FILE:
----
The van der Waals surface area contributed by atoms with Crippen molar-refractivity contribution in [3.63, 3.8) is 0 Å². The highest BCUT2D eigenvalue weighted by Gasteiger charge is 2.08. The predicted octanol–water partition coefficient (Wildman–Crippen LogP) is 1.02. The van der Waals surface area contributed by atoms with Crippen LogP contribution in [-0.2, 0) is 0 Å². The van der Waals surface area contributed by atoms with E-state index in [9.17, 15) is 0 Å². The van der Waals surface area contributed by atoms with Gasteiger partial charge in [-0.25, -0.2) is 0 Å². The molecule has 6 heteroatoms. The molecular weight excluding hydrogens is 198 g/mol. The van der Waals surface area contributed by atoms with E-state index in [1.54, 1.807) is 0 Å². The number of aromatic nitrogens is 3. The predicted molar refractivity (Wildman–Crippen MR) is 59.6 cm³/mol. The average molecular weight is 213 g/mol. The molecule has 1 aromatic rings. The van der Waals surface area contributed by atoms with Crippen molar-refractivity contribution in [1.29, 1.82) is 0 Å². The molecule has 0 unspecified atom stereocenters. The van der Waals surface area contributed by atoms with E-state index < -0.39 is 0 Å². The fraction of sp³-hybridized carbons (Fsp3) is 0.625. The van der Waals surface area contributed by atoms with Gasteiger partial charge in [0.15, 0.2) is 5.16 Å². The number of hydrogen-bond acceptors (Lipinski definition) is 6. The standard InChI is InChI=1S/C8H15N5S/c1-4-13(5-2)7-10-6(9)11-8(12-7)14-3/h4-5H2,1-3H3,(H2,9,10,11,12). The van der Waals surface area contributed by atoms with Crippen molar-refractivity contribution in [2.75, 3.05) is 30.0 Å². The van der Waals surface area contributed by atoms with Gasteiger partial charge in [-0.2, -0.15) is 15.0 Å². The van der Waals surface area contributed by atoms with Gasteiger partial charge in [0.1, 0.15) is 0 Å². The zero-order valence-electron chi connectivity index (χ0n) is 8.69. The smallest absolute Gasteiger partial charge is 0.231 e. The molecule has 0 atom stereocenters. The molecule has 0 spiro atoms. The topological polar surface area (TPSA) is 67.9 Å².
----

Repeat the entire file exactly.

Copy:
The van der Waals surface area contributed by atoms with Crippen molar-refractivity contribution in [3.63, 3.8) is 0 Å². The highest BCUT2D eigenvalue weighted by Gasteiger charge is 2.08. The predicted octanol–water partition coefficient (Wildman–Crippen LogP) is 1.02. The van der Waals surface area contributed by atoms with Crippen LogP contribution in [-0.2, 0) is 0 Å². The van der Waals surface area contributed by atoms with E-state index in [9.17, 15) is 0 Å². The van der Waals surface area contributed by atoms with Gasteiger partial charge in [-0.25, -0.2) is 0 Å². The molecule has 6 heteroatoms. The molecular weight excluding hydrogens is 198 g/mol. The van der Waals surface area contributed by atoms with E-state index in [1.54, 1.807) is 0 Å². The number of aromatic nitrogens is 3. The predicted molar refractivity (Wildman–Crippen MR) is 59.6 cm³/mol. The average molecular weight is 213 g/mol. The molecule has 1 aromatic rings. The van der Waals surface area contributed by atoms with Crippen molar-refractivity contribution in [1.29, 1.82) is 0 Å². The molecule has 0 unspecified atom stereocenters. The van der Waals surface area contributed by atoms with E-state index < -0.39 is 0 Å². The fraction of sp³-hybridized carbons (Fsp3) is 0.625. The van der Waals surface area contributed by atoms with Gasteiger partial charge in [0.15, 0.2) is 5.16 Å². The number of hydrogen-bond acceptors (Lipinski definition) is 6. The standard InChI is InChI=1S/C8H15N5S/c1-4-13(5-2)7-10-6(9)11-8(12-7)14-3/h4-5H2,1-3H3,(H2,9,10,11,12). The van der Waals surface area contributed by atoms with Crippen molar-refractivity contribution in [2.75, 3.05) is 30.0 Å². The van der Waals surface area contributed by atoms with Gasteiger partial charge in [-0.2, -0.15) is 15.0 Å². The van der Waals surface area contributed by atoms with Gasteiger partial charge in [0.1, 0.15) is 0 Å². The zero-order valence-electron chi connectivity index (χ0n) is 8.69. The smallest absolute Gasteiger partial charge is 0.231 e. The molecule has 0 atom stereocenters. The molecule has 0 spiro atoms. The topological polar surface area (TPSA) is 67.9 Å².